Donna. Advice for Young Women

posted February 18th, 2010 by Janet Graham - Leave a Comment

I asked Donna to tell me about the best advice she had ever been given and what she would pass along to a young woman. She said: “Don’t sweat the small stuff.  Someone actually said that to me once and I thought you know what you can’t be everything to everyone.  You have to keep your perspective and keep your sense of humour about things.  It doesn’t mean you aren’t driven and it doesn’t mean you aren’t focused but you can keep your sense of humour and keep things in perspective as well. Life’s full of compromises and I think it actually can work pretty well.”

 

In terms of offering specific advice to young women, Donna had the following to say: “A lot of my career was spent juggling job and kids. It was a big part of my life and it’s not something that every woman faces. I did juggle… and I do juggle… four kids which can sound daunting to a lot of women and is daunting to those of us who have been crazy enough to do it. So I do talk very openly with young women about what it’s like to do that.  It’s not always easy or simple.  It’s fantastic and it’s worth the time but you have to do it knowing that there will be trade-offs.  For example, when you go off for maternity leave it can be difficult to manage when you come back to the office.  But if you have an idea of what to expect and if you think strategically about how to manage the challenges, it’s manageable and rewarding. That’s why you should talk to people about it.  Young women need to know women that have combined work with children; they need to find what worked for others and apply it to themselves so they can have a little more control over their lives and circumstances. I think we lose a lot of women who have children and then have trouble finding their place at work and at home.  So let’s be honest about the challenges and accommodate women who are juggling the busy years of work and young children, so we maintain a strong pool of women at all levels in the industry.”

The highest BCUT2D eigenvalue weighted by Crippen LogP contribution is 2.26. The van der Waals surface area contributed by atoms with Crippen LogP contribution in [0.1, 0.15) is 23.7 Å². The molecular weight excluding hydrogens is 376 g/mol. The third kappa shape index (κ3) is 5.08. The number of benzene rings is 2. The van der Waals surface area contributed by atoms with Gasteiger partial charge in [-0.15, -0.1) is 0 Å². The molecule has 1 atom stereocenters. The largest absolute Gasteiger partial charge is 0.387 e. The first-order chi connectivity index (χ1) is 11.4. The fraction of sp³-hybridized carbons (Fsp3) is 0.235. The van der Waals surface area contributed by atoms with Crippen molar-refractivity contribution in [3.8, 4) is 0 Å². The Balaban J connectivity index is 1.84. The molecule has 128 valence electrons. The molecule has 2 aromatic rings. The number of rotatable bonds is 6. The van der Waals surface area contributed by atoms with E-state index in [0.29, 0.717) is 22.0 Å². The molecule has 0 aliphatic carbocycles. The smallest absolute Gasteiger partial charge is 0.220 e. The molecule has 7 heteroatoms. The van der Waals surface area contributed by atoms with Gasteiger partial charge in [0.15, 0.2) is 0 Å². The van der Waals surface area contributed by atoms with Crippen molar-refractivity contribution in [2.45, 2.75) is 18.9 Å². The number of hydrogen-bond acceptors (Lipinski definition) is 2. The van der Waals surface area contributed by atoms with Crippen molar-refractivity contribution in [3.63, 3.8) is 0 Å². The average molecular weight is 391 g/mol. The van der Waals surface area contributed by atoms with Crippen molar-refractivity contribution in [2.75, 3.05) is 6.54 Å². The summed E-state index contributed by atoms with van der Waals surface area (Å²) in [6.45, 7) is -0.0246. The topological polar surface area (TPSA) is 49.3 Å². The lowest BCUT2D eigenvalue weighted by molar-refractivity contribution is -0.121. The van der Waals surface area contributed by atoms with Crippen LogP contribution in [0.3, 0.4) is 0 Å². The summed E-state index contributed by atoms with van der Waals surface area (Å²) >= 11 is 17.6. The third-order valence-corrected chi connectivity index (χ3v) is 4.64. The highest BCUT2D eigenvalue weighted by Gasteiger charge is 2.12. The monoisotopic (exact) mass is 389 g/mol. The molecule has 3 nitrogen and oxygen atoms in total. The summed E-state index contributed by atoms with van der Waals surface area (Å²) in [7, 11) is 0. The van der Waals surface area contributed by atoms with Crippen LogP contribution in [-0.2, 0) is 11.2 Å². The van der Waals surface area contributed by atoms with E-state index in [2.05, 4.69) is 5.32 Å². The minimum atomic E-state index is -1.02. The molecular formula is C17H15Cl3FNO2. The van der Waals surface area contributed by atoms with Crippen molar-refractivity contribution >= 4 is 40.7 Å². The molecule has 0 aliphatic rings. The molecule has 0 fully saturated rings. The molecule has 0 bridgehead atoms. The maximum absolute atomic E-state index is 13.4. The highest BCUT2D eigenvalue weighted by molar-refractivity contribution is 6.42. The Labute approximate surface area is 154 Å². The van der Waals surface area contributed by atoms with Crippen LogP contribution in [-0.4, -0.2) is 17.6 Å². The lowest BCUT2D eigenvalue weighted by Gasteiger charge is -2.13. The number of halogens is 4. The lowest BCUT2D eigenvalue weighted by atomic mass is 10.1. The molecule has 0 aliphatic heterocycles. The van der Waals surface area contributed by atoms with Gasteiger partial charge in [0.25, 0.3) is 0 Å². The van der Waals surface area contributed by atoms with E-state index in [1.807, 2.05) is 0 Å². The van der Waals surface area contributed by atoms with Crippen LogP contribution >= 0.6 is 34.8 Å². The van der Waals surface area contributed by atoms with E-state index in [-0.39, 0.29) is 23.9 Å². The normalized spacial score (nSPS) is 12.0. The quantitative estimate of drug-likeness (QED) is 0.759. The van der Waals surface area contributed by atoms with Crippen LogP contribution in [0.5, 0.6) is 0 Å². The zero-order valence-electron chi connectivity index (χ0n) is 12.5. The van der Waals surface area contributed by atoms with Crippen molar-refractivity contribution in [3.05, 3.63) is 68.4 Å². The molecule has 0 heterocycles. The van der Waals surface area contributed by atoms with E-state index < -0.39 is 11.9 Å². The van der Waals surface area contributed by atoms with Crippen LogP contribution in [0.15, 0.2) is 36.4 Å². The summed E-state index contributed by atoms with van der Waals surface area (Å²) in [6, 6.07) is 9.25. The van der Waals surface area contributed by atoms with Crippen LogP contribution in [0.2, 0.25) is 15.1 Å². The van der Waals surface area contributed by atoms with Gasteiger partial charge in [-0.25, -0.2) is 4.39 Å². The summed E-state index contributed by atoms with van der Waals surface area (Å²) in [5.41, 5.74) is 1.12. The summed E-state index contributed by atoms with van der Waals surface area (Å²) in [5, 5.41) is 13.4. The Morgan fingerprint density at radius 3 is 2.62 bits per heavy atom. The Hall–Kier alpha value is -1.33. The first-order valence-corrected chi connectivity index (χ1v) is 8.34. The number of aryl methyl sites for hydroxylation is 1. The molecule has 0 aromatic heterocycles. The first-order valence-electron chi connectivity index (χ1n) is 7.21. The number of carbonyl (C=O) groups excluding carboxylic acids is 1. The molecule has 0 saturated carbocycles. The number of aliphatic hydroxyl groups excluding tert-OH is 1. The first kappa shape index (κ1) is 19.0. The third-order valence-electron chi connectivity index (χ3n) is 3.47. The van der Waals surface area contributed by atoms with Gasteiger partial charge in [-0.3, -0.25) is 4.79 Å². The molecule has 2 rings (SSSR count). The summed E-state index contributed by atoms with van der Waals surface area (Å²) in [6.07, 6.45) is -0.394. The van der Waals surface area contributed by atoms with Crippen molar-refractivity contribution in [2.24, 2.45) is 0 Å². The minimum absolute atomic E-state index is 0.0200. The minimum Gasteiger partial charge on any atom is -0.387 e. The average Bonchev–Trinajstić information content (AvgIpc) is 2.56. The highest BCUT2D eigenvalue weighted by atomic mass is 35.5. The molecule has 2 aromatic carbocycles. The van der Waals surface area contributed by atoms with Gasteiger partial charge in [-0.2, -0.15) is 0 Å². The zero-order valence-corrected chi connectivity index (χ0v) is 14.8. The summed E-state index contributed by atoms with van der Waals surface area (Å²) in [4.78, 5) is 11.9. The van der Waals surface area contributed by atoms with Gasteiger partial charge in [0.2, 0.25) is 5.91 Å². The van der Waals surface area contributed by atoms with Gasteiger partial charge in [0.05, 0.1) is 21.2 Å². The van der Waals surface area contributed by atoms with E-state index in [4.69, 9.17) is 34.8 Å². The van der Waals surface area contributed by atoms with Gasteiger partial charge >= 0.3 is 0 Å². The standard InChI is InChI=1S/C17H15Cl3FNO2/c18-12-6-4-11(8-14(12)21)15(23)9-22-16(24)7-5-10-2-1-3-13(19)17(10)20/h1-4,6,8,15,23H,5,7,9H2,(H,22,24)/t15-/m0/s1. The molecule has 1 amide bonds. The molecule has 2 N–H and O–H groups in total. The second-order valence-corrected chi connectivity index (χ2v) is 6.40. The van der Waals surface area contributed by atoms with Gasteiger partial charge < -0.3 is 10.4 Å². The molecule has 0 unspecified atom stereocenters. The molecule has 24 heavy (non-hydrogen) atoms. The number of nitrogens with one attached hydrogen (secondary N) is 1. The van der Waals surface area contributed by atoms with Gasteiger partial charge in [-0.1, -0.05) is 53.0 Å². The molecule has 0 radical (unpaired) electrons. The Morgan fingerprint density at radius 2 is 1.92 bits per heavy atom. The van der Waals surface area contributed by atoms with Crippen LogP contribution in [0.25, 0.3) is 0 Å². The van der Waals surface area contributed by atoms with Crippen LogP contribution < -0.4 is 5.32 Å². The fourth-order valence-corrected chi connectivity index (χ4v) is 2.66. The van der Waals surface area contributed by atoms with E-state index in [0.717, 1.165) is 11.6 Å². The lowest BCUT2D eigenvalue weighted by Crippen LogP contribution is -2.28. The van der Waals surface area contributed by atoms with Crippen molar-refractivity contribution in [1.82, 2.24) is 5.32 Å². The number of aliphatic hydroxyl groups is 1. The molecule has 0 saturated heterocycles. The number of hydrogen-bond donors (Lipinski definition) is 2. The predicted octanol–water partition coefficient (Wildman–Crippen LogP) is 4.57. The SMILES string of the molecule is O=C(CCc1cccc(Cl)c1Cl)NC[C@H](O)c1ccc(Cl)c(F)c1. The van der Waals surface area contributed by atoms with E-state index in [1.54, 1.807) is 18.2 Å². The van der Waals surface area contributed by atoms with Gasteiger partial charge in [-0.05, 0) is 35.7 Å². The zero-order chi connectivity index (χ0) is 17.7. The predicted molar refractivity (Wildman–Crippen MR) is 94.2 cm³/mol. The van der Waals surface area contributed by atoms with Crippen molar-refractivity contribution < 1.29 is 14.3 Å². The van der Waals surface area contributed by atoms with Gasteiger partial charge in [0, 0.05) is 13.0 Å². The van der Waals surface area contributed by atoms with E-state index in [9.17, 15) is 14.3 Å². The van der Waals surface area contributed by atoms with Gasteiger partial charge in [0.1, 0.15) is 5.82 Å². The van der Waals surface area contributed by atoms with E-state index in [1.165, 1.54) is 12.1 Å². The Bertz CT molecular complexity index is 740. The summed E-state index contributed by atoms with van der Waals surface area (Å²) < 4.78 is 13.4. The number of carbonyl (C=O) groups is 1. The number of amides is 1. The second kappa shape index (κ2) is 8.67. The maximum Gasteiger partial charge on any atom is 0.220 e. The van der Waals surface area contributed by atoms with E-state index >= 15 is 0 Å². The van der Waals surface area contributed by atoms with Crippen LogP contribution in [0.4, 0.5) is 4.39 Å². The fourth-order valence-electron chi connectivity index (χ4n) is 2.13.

I asked Donna whether she would advise a young woman to establish alliances with other women at her firm or elsewhere. She said she thought networking was good no matter where it took place. She said: “I think you should know the women within your firm.  I think you should know the men within your firm as well but I think there’s nothing wrong with, and women shouldn’t be afraid of, associating with other women.  I think the stigma of that is gone.  You still have to be professional.  You still have to be careful.  You can’t just tell people anything.  You have to think about the consequences, think about the information.  Networking with women from other firms is also fantastic.  But if you want to progress in your career, you can’t just focus on networking with women.  You’ve got to get involved in the community and in the industry.  In particular, when you have children and are working, it’s very helpful to network with other women that have children that are a little older.  There’s a ton that you can learn from people that have gone through it before that will help you figure out what will work for you.”

 

What Strikes Me?

 

Don’t sweat the small stuff

 

You can’t be everything to everyone

 

Keep your perspective and your sense of humour

 

Life is full of compromises

 

Young women need to know women that have done it; they need to find out what might work for them so they can have a little more control over their lives

 

A lot of women go off and have children and then have trouble finding their place at work and at home

 

Networking is good

 

Women should know the women and men within their firms

 

Networking with women and men from other firms is fantastic

 

Women shouldn’t be afraid of networking with other women; however, if you want to go ahead in your career, you can’t just focus on networking with women 

 

Get involved in the community.  Get involved in the industry

 

When you have children and are working, it’s very helpful to network with other women who have children that are a little older than you. You can learn a ton from people that have gone through it before that will help you figure out what will work for you.

 

What Strikes You?

 

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